RevDate: 2024-01-03

Guo N, Wang S, Wang T, et al (2024)

Graph-based Pan-genome of Brassica oleracea Provides New Insights into Its Domestication and Morphotype Diversification.

Plant communications pii:S2590-3462(23)00349-8 [Epub ahead of print].

The domestication of Brassica oleracea has resulted in diverse morphological types with distinct patterns of organ development. Here we report a graph-based pan-genome of B. oleracea constructed with high-quality genome assemblies of different morphotypes. The pan-genome harbors over 200 structural variant (SV) hotspot regions enriched with auxin and flowering-related genes. Population genomic analyses reveal that early domestication of B. oleracea focused on leaf or stem development. Gene flows resulting from agricultural practices and variety improvement are detected among different morphotypes. Selective sweep and pan-genome analyses identify an auxin-responsive SAUR gene and a CLE family gene as crucial players in the leaf-stem differentiation during the early stage of B. oleracea domestication, and the BoKAN1 gene as instrumental in shaping the leafy heads of cabbage and Brussels sprouts. Our pan-genome and functional analyses further discover that variations in the BoFLC2 gene play key roles in the divergence of vernalization and flowering characteristics among different morphotypes, and variations in the first intron of BoFLC3 are involved in fine-tuning the flowering process in cauliflower. This study provides a comprehensive understanding of the pan-genome of B. oleracea and sheds light on the domestication and differential organ development of this globally important crop species.

RevDate: 2024-01-03

Sirén J, Eskandar P, Ungaro MT, et al (2023)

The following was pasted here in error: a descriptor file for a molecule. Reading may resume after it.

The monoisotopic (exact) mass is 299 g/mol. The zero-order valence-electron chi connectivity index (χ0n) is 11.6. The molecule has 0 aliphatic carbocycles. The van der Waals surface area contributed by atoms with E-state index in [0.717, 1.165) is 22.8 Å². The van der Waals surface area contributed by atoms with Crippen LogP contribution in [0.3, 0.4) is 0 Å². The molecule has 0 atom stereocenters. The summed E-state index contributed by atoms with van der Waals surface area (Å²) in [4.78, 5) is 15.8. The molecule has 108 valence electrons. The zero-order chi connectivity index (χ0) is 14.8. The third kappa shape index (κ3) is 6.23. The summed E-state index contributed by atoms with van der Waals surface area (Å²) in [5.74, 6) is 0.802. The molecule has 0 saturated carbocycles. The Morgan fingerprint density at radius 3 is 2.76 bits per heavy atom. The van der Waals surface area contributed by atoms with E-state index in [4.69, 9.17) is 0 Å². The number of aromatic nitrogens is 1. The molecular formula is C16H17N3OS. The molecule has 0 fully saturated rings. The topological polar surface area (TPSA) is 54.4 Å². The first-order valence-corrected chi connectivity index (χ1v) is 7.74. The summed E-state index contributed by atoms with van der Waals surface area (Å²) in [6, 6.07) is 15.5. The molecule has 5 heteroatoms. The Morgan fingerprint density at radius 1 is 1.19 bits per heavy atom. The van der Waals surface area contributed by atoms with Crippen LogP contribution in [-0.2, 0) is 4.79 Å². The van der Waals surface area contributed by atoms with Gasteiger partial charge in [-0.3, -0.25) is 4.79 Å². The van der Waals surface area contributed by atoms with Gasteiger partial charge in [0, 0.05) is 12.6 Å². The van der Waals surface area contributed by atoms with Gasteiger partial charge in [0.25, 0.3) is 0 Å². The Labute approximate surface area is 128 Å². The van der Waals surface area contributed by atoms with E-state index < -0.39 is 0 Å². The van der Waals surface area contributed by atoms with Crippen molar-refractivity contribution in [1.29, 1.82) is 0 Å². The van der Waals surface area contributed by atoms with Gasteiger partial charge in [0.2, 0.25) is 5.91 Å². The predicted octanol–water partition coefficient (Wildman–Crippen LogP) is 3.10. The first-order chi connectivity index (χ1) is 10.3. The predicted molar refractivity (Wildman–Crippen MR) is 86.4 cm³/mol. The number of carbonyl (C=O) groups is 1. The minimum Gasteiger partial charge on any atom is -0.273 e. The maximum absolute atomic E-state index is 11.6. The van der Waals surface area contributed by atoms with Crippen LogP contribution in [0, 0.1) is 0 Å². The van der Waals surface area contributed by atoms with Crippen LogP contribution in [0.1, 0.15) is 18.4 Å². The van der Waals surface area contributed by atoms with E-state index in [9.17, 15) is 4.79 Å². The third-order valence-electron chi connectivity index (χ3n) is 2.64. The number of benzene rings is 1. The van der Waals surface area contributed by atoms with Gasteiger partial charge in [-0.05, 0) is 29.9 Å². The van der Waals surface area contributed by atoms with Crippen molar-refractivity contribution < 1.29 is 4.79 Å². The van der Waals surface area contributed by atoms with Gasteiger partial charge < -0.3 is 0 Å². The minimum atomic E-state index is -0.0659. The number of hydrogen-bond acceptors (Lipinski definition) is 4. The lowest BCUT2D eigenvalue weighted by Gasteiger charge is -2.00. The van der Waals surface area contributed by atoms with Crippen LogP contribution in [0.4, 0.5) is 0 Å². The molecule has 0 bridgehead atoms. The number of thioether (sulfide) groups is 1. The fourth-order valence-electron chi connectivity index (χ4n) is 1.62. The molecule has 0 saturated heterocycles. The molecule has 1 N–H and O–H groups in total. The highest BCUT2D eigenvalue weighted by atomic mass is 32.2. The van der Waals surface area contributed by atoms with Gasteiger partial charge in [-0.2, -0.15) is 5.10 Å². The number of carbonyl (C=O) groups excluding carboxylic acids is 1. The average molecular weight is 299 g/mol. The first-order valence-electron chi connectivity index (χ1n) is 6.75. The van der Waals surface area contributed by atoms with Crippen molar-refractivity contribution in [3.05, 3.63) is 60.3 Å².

Personalized Pangenome References.

bioRxiv : the preprint server for biology pii:2023.12.13.571553.

Pangenomes, by including genetic diversity, should reduce reference bias by better representing new samples compared to them. Yet when comparing a new sample to a pangenome, variants in the pangenome that are not part of the sample can be misleading, for example, causing false read mappings. These irrelevant variants are generally rarer in terms of allele frequency, and have previously been dealt with using allele frequency filters. However, this is a blunt heuristic that both fails to remove some irrelevant variants and removes many relevant variants. We propose a new approach, inspired by local ancestry inference methods, that imputes a personalized pangenome subgraph based on sampling local haplotypes according to k -mer counts in the reads. Our approach is tailored for the Giraffe short read aligner, as the indexes it needs for read mapping can be built quickly. We compare the accuracy of our approach to state-of-the-art methods using graphs from the Human Pangenome Reference Consortium. The resulting personalized pangenome pipelines provide faster pangenome read mapping than comparable pipelines that use a linear reference, reduce small variant genotyping errors by 4x relative to the Genome Analysis Toolkit (GATK) best-practice pipeline, and for the first time make short-read structural variant genotyping competitive with long-read discovery methods.